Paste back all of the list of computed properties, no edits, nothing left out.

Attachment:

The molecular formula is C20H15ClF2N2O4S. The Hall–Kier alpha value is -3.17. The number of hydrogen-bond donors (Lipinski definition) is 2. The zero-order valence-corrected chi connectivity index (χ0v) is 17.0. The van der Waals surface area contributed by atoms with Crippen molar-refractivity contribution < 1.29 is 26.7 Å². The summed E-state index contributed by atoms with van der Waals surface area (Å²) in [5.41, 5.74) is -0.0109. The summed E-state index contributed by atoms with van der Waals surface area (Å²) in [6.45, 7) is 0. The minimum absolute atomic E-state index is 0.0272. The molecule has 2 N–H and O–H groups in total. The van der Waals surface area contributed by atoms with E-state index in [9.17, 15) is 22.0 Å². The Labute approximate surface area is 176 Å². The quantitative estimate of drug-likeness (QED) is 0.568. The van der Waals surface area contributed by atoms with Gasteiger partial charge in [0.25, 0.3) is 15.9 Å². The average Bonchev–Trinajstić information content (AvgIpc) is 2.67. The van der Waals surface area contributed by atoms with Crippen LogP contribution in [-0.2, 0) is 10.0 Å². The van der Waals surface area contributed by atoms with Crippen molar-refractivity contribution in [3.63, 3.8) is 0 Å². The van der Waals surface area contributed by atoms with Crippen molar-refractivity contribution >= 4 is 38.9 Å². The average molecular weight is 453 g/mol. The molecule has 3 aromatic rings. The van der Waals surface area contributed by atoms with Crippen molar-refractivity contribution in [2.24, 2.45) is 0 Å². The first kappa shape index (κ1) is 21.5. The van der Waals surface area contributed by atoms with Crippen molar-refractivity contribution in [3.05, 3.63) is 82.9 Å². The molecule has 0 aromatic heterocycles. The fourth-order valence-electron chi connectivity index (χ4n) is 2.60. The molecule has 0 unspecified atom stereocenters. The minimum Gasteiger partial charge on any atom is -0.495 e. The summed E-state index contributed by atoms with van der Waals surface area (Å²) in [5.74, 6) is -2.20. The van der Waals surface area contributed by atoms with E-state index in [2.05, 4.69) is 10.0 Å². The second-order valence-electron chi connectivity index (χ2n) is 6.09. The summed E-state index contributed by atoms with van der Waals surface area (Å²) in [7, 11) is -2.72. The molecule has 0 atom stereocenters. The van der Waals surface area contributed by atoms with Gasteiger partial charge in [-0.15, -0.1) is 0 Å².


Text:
The molecular formula is C20H15ClF2N2O4S. The Hall–Kier alpha value is -3.17. The number of hydrogen-bond donors (Lipinski definition) is 2. The zero-order valence-corrected chi connectivity index (χ0v) is 17.0. The van der Waals surface area contributed by atoms with Crippen molar-refractivity contribution < 1.29 is 26.7 Å². The summed E-state index contributed by atoms with van der Waals surface area (Å²) in [5.41, 5.74) is -0.0109. The summed E-state index contributed by atoms with van der Waals surface area (Å²) in [6.45, 7) is 0. The minimum absolute atomic E-state index is 0.0272. The molecule has 2 N–H and O–H groups in total. The van der Waals surface area contributed by atoms with E-state index in [9.17, 15) is 22.0 Å². The Labute approximate surface area is 176 Å². The quantitative estimate of drug-likeness (QED) is 0.568. The van der Waals surface area contributed by atoms with Gasteiger partial charge in [0.25, 0.3) is 15.9 Å². The average Bonchev–Trinajstić information content (AvgIpc) is 2.67. The van der Waals surface area contributed by atoms with Crippen LogP contribution in [-0.2, 0) is 10.0 Å². The van der Waals surface area contributed by atoms with Crippen molar-refractivity contribution in [3.63, 3.8) is 0 Å². The van der Waals surface area contributed by atoms with Crippen molar-refractivity contribution >= 4 is 38.9 Å². The average molecular weight is 453 g/mol. The molecule has 3 aromatic rings. The van der Waals surface area contributed by atoms with Crippen molar-refractivity contribution in [2.24, 2.45) is 0 Å². The first kappa shape index (κ1) is 21.5. The van der Waals surface area contributed by atoms with Crippen molar-refractivity contribution in [3.05, 3.63) is 82.9 Å². The molecule has 0 aromatic heterocycles. The fourth-order valence-electron chi connectivity index (χ4n) is 2.60. The molecule has 0 unspecified atom stereocenters. The minimum Gasteiger partial charge on any atom is -0.495 e. The summed E-state index contributed by atoms with van der Waals surface area (Å²) in [5.74, 6) is -2.20. The van der Waals surface area contributed by atoms with E-state index in [2.05, 4.69) is 10.0 Å². The second-order valence-electron chi connectivity index (χ2n) is 6.09. The summed E-state index contributed by atoms with van der Waals surface area (Å²) in [7, 11) is -2.72. The molecule has 0 atom stereocenters. The van der Waals surface area contributed by atoms with Gasteiger partial charge in [-0.15, -0.1) is 0 Å².